Sabitra Rai is the District Coordination Committee head. She says, “We have tried to think of strategies to stop this trend. But have not been able to stop people who seek an easier, more convenient, life in the plains.” 

Out migration is not just a problem in eastern Nepal, it is happening right across the mid-mountains, and the depopulation is seen in the 2021 census results that were released this week. 

Here in the east, outmigration in Tehrathum district is even more severe than in Dhankuta. Even in the Myanglung bazar area, fields are fallow, shops are closed because there are not enough customers. Land value has dropped, there is no one buying property.

Tehrathum district had a population of 113,111 in the 2001 census, it had dropped to 101,577 in 2011, and in the latest census it is only 89,125.

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Eastern Nepal’s depopulating mountains NT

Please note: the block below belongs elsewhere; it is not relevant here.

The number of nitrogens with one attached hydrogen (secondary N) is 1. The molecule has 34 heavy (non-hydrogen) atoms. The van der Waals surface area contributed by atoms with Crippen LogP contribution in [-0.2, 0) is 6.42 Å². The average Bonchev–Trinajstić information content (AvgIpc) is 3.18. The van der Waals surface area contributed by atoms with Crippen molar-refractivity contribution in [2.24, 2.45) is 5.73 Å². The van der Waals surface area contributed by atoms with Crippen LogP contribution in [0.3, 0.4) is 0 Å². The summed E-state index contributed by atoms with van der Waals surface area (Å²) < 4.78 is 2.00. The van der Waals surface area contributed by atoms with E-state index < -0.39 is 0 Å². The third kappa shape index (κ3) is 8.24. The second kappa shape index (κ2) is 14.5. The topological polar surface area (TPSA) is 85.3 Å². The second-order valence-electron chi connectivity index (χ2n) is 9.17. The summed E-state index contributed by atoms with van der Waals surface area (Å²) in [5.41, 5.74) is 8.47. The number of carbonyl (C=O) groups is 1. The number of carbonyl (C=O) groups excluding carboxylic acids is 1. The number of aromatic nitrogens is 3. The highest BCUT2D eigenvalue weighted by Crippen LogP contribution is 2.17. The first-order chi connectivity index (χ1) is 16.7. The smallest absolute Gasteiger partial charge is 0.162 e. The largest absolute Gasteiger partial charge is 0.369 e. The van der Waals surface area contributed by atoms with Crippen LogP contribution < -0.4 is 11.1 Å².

According to the 2021 census results, 32 of Nepal’s 77 districts have witnessed a sharp decline in population — all of them in the mountains. Of these are all nine districts of Kosi Province, with Khotang, Bhojpur and Tehrathum showing the sharpest declines. 

Of the 75 municipalities in 14 districts in Kosi Province, only those in Morang, Sunsari and Jhapa have seen population increases. While outmigration is the main factor, birth rate and death rates have also declined. 

The 2015 Tehrathum District Profile noted that the push factors for outmigration was better health care, education, employment. Social scientist Suresh Dhakal says that although there is no one reason for people moving out, the main one is the search for a more convenient lifestyle. 

In eastern Nepal, this is not a new phenomenon. It started in the last century with the migration of people to Assam, Sikkim and Bhutan for better opportunities. Recruitment into the British Army and the pension office in Dharan meant that most military families bought land and settled there.